It's so easy to berate young fame - mostly because there is a great wealth of case examples. When talking about the pitfalls we remember Michael Jackson's oddball behaviour, Drew Barrymore's alcoholism, and other "big" things.
Margaret McAllister, an educational psychologist specializing in children's behavior, believed, when interviewed in 1993, that child fame is dangerous. An overdose of adult approval and lack of interaction with other children, she suggested, will be damaging!
When you get to what she called a "Culkin super-star level" things start to become "unnatural and damaging." "While recognizing their talent," she warned parents of stars, "[you] should avoid giving [your] child the idea that it is particularly special".
Indeed Michael Jackson himself was self-described as the Peter Pan of pop and said he didn't have a childhood, something he tried to rekindle as an adult, often with dubious results.
Another child star Mary-Kate Olsen once told Marie Claire magazine that "I would never wish my upbringing on anyone ... but I wouldn't take it back for the world." This conflict is easy to sympathize with.
The effects of childhood fame are relived as an adult, too. Paul Peterson, who was the child star on the Donna Reed Show in the sixties, noted that: "people would come up to me and say 'Gee, I used to love you' and I would agonize over what I ever did to make them unlove me'.
David Giles, a reader in media psychology at the University of Winchester, interviewed a childhood star for a paper he wrote called Being a Celebrity: A Phenomenology of Fame for the Journal of Phenomenological Psychology in 2009. He found that "for the former child star at the age of ten, the experience of going from a "neighborhood kid" to a famous TV personality overnight was life-altering."
"The famous person's being-in-the-world is impinged on, in that he or she "can't just go anywhere.""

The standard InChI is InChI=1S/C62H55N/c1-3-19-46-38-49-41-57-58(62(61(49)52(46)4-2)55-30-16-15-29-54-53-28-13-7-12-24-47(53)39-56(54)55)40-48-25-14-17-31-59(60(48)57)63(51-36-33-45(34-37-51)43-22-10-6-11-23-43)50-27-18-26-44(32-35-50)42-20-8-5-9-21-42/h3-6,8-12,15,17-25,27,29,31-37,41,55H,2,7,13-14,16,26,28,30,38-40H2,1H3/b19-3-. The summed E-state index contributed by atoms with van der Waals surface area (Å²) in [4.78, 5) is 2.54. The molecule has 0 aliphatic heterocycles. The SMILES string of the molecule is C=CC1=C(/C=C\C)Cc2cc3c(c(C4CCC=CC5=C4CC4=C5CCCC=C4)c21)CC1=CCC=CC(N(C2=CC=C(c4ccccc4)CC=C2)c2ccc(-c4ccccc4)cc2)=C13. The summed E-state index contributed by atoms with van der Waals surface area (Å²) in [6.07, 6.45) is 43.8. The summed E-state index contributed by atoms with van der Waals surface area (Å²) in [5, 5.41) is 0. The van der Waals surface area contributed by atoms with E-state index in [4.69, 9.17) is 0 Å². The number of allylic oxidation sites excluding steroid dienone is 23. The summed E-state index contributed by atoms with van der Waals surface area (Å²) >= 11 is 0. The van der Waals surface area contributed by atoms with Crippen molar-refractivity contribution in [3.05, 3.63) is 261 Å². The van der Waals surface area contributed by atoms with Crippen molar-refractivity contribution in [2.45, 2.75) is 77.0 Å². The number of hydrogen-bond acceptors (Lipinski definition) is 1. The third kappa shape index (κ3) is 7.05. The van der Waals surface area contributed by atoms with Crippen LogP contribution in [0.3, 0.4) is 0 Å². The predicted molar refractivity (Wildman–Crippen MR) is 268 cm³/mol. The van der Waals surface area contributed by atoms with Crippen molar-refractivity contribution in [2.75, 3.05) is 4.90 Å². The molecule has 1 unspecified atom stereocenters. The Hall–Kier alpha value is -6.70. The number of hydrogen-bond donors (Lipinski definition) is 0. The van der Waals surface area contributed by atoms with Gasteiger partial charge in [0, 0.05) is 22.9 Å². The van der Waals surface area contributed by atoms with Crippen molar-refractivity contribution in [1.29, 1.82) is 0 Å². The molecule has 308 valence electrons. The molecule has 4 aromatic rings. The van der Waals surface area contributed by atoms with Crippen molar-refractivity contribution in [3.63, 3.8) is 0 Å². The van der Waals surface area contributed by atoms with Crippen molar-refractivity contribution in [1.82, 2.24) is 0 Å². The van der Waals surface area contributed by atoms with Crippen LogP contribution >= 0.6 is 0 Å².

The risks are clear: childhood fame could impinge upon "true" or "pure" childhoods, lead to substance abuse, make relationships more difficult, and give brats a free pass for precociousness.
But is it necessarily so?
I was struck in a recent interview in the Guardian by the groundedness of Selina Gomez. Despite the fact that she has 15.6m Twitter followers, millions in album sales, tens of millions in box office dollars, she is not the stuck up enfant terrible that the professors would suppose. She speaks honestly about her "shelf-life" and how she only feels she has about 5 years left to achieve her goals. Hardly the typical precocious brat that "concerned" psychologists typify when "studying" childhood fame.
As the Guardian interview notes:
Gomez is not so media trained that she can get through an entire interview without seeming to conjure a single independent thought, and she makes engaging company, frequently poking fun at herself.
Rather than showing sever damage, which the academics above would prefer to display, Gomez demonstrates exacting self-awareness. This is neither the hubris that studies prefer to show, nor is it demonstrating a behavior that should prompt stuffy suits to weep over her "crazy" human condition. She's just as normal.
Further, there's no worry about her lack of peer attention. It almost feels today like only young people are famous, old people can hardly keep up. What concerns Gomez the most is what concerned most of us when we were 19, namely love. She doesn't name names (we all know anyway) but when talking about privacy she says: "You're young and you don't know how to be. You don't think: 'Now I have a boyfriend - let's keep it super-private and low key,' because that's not what you're thinking about. You're thinking about: 'Oh my God, we're holding hands!' You're just thinking about stuff like that. Everybody falls in love and you would never want to hide something you're so happy about."
As I was saying, it's so easy to berate young fame, but that's because of the propensity for old people to patronize young people. I say live and let live. Not everybody is going to wave babies over balconies or divorce parents, so we should stop sticking our noses in where it's not needed.
Follow Carl Packman on Twitter: www.twitter.com/carlraincoat